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post #1 of 5 Old 09-30-2007, 10:33 PM Thread Starter
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Some Help Please

Ok 1st is there a difference between and acid buffer and a PH adjuster?
What is good to use to lower nitrite? What is good to lower ammonia level? OR is there anything that can take care of all of those or just more then one of them? Thanks guys!
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post #2 of 5 Old 09-30-2007, 10:39 PM
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Re: Some Help Please

Quote:
Originally Posted by nofinga911
Ok 1st is there a difference between and acid buffer and a PH adjuster?
What is good to use to lower nitrite? What is good to lower ammonia level? OR is there anything that can take care of all of those or just more then one of them? Thanks guys!
To lower Ammonia you need Nitrosomonas, and a good thing to lower Nitritate is Nitrobacter. They are both bacteria that will establish once your tank is cycled. Other then that there is nothing you can do unless you want to water change. It just sounds like your tank needs to be cycled.

Also I don't recommend using anything to try and lower your PH unless its peat or driftwood. Fish can generally acclimate to a PH, it is just rapid changes that hurt them.
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post #3 of 5 Old 09-30-2007, 11:01 PM Thread Starter
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so I shouldnt try to get my PH in the mid ranges? waht about "prime", it sounds like it takes care of a lot of things, this is what I read about it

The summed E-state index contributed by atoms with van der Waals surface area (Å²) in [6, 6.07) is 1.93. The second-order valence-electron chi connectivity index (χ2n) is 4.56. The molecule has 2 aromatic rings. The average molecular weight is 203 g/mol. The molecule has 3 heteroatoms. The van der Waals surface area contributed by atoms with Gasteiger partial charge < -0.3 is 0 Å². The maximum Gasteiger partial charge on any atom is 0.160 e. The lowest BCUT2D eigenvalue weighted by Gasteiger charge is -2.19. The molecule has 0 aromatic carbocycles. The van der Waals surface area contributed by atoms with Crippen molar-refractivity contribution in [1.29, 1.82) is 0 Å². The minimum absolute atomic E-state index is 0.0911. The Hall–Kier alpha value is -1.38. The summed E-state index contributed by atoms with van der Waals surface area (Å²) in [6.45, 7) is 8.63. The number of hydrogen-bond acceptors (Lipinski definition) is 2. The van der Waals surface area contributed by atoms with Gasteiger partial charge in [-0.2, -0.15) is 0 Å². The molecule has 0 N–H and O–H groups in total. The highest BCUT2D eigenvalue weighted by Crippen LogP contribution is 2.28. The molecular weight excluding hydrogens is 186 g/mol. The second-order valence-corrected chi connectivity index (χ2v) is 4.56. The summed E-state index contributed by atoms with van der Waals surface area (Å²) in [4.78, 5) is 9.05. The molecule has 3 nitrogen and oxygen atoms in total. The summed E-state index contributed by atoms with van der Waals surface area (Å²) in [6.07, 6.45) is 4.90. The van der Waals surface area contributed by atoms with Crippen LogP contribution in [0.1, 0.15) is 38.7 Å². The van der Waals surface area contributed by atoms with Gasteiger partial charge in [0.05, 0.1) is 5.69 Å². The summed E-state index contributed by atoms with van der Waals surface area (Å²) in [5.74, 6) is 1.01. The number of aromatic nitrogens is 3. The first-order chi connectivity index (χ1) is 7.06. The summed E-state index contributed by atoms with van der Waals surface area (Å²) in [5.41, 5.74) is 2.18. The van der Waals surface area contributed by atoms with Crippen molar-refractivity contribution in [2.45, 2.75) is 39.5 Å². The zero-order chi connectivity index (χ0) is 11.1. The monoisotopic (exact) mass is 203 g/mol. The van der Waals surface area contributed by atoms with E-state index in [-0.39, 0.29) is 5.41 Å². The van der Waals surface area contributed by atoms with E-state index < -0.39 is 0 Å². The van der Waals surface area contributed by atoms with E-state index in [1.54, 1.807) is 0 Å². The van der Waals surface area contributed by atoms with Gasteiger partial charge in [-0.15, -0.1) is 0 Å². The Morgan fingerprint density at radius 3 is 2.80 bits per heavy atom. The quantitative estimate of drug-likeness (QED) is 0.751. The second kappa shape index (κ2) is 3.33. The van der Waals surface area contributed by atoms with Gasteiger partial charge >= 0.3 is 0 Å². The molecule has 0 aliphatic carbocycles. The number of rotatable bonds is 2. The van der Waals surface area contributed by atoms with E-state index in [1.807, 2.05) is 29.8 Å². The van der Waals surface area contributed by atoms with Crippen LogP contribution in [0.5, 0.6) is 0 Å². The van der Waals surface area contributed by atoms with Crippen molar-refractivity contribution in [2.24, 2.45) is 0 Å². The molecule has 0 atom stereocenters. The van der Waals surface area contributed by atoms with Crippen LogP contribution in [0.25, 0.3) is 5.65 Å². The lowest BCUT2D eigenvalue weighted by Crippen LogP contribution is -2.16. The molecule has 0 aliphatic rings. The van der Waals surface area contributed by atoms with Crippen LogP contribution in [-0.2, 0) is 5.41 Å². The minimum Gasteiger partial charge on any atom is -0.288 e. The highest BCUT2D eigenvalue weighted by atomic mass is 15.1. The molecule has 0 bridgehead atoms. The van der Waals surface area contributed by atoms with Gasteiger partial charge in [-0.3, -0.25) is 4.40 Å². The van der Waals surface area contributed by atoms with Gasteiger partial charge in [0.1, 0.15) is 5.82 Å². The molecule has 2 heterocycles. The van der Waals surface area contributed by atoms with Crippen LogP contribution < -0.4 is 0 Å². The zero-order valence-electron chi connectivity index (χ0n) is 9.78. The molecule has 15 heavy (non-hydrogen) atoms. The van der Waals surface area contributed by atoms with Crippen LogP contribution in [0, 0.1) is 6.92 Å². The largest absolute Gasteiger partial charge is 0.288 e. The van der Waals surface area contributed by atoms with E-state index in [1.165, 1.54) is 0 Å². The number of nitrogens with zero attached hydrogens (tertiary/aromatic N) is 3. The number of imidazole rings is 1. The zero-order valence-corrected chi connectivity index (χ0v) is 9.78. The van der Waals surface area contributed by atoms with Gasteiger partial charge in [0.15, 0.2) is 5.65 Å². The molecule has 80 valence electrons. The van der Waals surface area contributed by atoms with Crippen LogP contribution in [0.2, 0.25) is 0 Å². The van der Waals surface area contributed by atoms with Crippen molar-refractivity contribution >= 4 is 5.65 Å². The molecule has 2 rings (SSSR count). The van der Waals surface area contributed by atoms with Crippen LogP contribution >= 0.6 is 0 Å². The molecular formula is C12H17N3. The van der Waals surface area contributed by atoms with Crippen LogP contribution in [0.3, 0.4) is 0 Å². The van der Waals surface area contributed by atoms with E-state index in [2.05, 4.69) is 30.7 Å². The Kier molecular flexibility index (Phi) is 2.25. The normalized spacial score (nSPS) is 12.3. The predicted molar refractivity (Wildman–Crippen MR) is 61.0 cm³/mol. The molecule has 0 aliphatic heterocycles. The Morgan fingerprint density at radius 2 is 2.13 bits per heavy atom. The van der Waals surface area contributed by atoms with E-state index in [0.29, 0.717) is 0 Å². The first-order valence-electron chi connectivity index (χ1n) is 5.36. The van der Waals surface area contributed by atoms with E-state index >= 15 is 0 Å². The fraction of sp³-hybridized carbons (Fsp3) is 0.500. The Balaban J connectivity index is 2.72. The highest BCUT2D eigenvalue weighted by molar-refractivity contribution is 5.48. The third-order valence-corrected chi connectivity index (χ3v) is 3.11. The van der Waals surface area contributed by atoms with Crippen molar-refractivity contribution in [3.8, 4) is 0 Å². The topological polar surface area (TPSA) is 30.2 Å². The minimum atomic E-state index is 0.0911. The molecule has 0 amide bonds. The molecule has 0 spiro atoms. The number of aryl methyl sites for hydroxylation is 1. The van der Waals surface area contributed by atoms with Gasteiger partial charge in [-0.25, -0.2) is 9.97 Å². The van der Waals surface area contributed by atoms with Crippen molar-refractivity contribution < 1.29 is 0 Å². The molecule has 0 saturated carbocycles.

"Prime is the complete and concentrated conditioner for both fresh and salt water. Prime removes chlorine, chloramine and ammonia. Ammonia is converted into a safe, non-toxic form that is readily removed by the tank's biofilter. This product may be used during tank cycling to alleviate ammonia/nitrite toxicity. Prime detoxifies nitrite and nitrate, allowing the biofilter to more efficiently remove them. It also promotes the production and regeneration of the natural slime coat. This product is non-acidic and will not impact pH. Use at start-up and whenever adding or replacing water."
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post #4 of 5 Old 10-01-2007, 05:20 AM
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Quote:
Originally Posted by nofinga911
so I shouldnt try to get my PH in the mid ranges?
There really is no need for you to adjust the pH. Maintaining constant pH is better than constantly changing pH which will harm and eventually kill your fish.

Concerning your ammonia and nitrites, if your tank is still on cycling phase, simply continue monitoring the water parameters as time flies by. Water changes will help dilute ammonia and nitrites.

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post #5 of 5 Old 10-01-2007, 11:19 PM
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My new tank was having some nitrite spikes and I added some Java Moss. Within a week the tank was completely nitrite free and has been for weeks. There is an article on bettatalk.com that talks about Java Moss and how they absorb nitrites.
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